Output signals of the adder 37 and a subtracter 38, as shown in FIGS. 5, 6, are provided to inputs of similar first and second amplifiers 35 and 36, which suppress a constant non-informative component and amplify a variable component associated with the modulation of parameters Uy and Φc by processes of human breath, heart beating and movements. Identical amplifiers 35,36 can be implemented in various circuits.

As an example, FIGS. 13 to 15 show embodiments of the amplifier 35 for apparatuses that do not require an extreme sensitivity. In such apparatuses, a minimum level of a desired signal amplified in the previous stages essentially exceeds 1/f noises of the amplifier per se, so that their effect can be neglected at low-frequency filtration. A single-channel embodiment (FIG. 13) can be used, in which a high-pass filter 39, an intermediary amplifier 40, a low-pass filter 41 and a desired signal amplifier 42 are connected in series. A filter 39 with a cutoff frequency corresponding to a minimal registered breath frequency (about 0.1 Hz) transmits only a variable signal component which is amplified in the intermediate amplifier 40. The filter 41 restricts the band of the processed signals to one of the highest harmonics of the heat beating signals or to an upper registered Doppler frequency associated with the object movements. In a two-channel embodiment (FIG. 14), only a breath signal is extracted in the first channel, all of the other signals being extracted in the second channel. Here, the cutoff frequency of the filter 41 is selected equal to the cutoff frequency of the filter 39 (0.6 . . . 0.7 Hz). The channel signals are provided for subsequent processing separately. In a three-channel embodiment (FIG. 15), frequency regions of human's breath, heart beating and movements are appropriately separated. The separation of the frequency region of the desired signal is justified both at subsequent analog processing to obtain the maximum information possible of the object, and at digital processing to align the signal dynamic ranges in the channels by selection of different gains in them, this enabling to restrict bit capacity of the analog-to-digit converter in the digital system. For the apparatuses with increased sensitivity it is required to introduce an additional signal modulation at a frequency lying outside the region of 1/f noises and to provide compensation at this frequency. In this case, the amplifier 35 circuit will be more sophisticated.

The filtered signals from outputs of the first and second amplifiers 35, 36 are provided to the signal processing unit 10 for further processing. The processing may be accomplished both by analog means, and a digital processor after the analog-to-digital conversion. This processing results in extracting and measuring parameters of an information (variable) component of the signal, associated with fluctuations in the radio location target owing to human's breath, heart beating or movements. The signal processing unit 10 can be also implemented in various circuits.

By way of example, quadrature signals at the channel outputs of the first and second amplifiers 35, 36 can be detected by amplitude detectors 43, 44 (FIG. 16). The signals are then combined in the detected signal combiner 45, and the combined signal is provided to inputs of an integrator 46 and a first comparator 47. An output of the integrator 46 is connected to an input of a second comparator 48. The first comparator 47 generates trigger pulses for a monostable flip-flop 49 each time when the combined signal exceeds a level Uth1. The monostable flip-flop 49 generates pulses of equal duration, the frequency of which is measured by a counter 50 and can be displayed on the indicator 20. A signal accumulated in the integrator 46 is provided to the second comparator 48 which compares the accumulated level with a threshold voltage Uth2 during some predetermined time. When the threshold is exceeded within the predetermined time, the second comparator 48 outputs a signal to an alarm 51. Upon expiration of the predetermined time, the integrator is reset, and the process is repeated. The signal levels in all of the channels can be monitored on the indicator 20. A similar processing unit is used for each channel in the first and second amplifiers 35, 36.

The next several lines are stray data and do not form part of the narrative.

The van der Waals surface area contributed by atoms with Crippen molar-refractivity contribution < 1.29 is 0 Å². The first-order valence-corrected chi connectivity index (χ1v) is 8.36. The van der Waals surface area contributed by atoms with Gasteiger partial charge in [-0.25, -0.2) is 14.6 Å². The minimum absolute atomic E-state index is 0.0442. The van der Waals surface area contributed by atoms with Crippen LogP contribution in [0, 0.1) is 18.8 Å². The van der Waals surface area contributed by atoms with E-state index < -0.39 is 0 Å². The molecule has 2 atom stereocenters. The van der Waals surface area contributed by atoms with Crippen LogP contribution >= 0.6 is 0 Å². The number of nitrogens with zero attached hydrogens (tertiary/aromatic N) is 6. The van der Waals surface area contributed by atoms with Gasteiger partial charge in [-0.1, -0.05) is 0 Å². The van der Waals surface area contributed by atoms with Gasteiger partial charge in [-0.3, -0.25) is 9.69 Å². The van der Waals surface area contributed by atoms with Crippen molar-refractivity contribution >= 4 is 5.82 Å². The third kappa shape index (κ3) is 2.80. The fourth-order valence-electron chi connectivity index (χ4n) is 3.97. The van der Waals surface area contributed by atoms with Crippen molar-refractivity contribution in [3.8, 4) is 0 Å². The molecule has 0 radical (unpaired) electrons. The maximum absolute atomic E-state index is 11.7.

As the above-described circuit is rather sophisticated, it would be reasonable to employ digital processing. In the case of digital processing (not shown), the signal processing unit 10 should have an analog-to-digital converter, a processor and the indicator 20 in the form of a display. In this case, conventional functional circuits and processing techniques are employed. The use is made of a digital narrow-band filtration, a spectral analysis on the basis of a Fourier transform unit with appropriate displaying of the processing result.

Parameters of the microwave locator are controlled by the control unit 19 so that to establish a search zone for fast survey of a maximum space, to eliminate interference and to determine a distance to the detected object. In the case of digital signal processing, this function can be combined with control function in a single apparatus, a computer.

By modifying the time Tt in operation, a distance to the object detected can be also measured by a reduction or loss of a signal therefrom when Tt is reduced. Here, to provide a time separation between the radiation, delay and reception processes, the relation T/Tt>2 should be maintained. To reduce interference introduced by distant objects, this ratio should be as large as possible. However, with the increase in the ratio, off-duty factor of the received pulses raises, the latter leading to aggravation in the apparatus sensitivity, therefore, the parameter T should be set in accordance with the specific tasks set.

INDUSTRIAL APPLICABILITY

The method for locating a living object and the microwave locator in accordance with the present invention can be most successfully employed in technical means for search and rescue services for objectively detecting the presence of a human with life signs under obstructions.

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Classifications
U.S. Classification342/135, 342/134, 342/118, 342/195
International ClassificationG01S13/88, G01V3/12, G01S13/04, G01S13/10, G01S13/12
Cooperative ClassificationG01S13/12, A61B5/0507, G01S13/04, G01S13/103
European ClassificationA61B5/05M, G01S13/04, G01S13/12